Back in 2011, a licensed merchandiser for the NFL, MLB, and NCAA rented areas near St. Louis and Arlington, Texas, when the Cardinals and Rangers were playing in the World Series. The idea was that he wanted to be in the best place possible to sell the championship merchandise for whenever the series was over. It usually works; he said he almost always sells out of the merchandise he orders.

After the Cardinals won in St. Louis, the t-shirts labeling the Rangers champions were kept in their boxes and shipped back to MLB offices…never to be worn in the US. If you’re wondering if he would sell you some of the losing team’s items after the champion is crowned, think again. Since the individual leagues grant the licenses to sell merchandise he said he could lose that license if he doesn’t return the losing team’s items. He said he’s even been offered $500 for a t-shirt before, but refused because it wasn’t worth the risk.

What About Other Sports?

The NFL has the most information online of what it does with wrongly printed items, but I was able to dig up a little information on the other major sports. Both the NBA and the MLB have worked with World Vision to distribute clothing before.

Major League Baseball has partnered with World Vision since the mid-1990s to distribute any counterfeit or mislabeled clothing, but didn’t start sending over World Series items until 2006. The NHL will occasionally send some of its items to charitable organizations to be distributed around the world. A limited amount of Stanley Cup championship gear is produced by the NHL every year, and the losing team’s gear is still actually destroyed.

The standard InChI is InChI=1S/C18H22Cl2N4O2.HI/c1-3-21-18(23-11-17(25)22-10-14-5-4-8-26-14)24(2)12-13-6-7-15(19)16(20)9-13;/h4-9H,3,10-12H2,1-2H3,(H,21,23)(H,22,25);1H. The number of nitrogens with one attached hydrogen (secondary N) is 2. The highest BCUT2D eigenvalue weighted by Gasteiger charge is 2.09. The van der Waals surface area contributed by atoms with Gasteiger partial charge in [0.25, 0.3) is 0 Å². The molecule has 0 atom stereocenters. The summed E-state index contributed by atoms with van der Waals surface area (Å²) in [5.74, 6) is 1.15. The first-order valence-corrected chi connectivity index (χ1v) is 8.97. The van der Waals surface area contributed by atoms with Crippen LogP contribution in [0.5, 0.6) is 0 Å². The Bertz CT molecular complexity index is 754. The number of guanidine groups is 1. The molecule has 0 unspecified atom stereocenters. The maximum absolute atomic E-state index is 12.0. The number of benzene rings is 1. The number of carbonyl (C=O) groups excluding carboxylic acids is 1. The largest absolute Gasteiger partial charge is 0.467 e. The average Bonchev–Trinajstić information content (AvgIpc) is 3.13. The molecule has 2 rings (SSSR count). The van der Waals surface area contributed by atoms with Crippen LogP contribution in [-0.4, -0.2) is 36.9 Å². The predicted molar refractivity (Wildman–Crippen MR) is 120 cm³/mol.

Here’s one more of the Broncos championship t-shirts getting ready to be shipped around the world.

While it’s unlikely you’ll ever get your hands on a losing team’s shirt or cap, there have been examples of companies jumping the gun in celebrating teams that have actually lost, like when the Miami Herald ran an ad in declaring the NBA’s Miami Heat champions in 2011. The only problem was the San Antonio Spurs won that year. And this webpage on QVC still advertises a Patriots 19-0 shirt. I was a little sad to see they aren’t available anymore.

So yes, someone right now in some part of the world could be wearing a 2015 World Series Champion New York Mets shirt. For Mets fans feeling sorry for themselves, remember, no one is wearing a World Series Champion Chicago Cubs shirt because I’m pretty sure the world would cease to exist if that ever happened (2016 is our year!).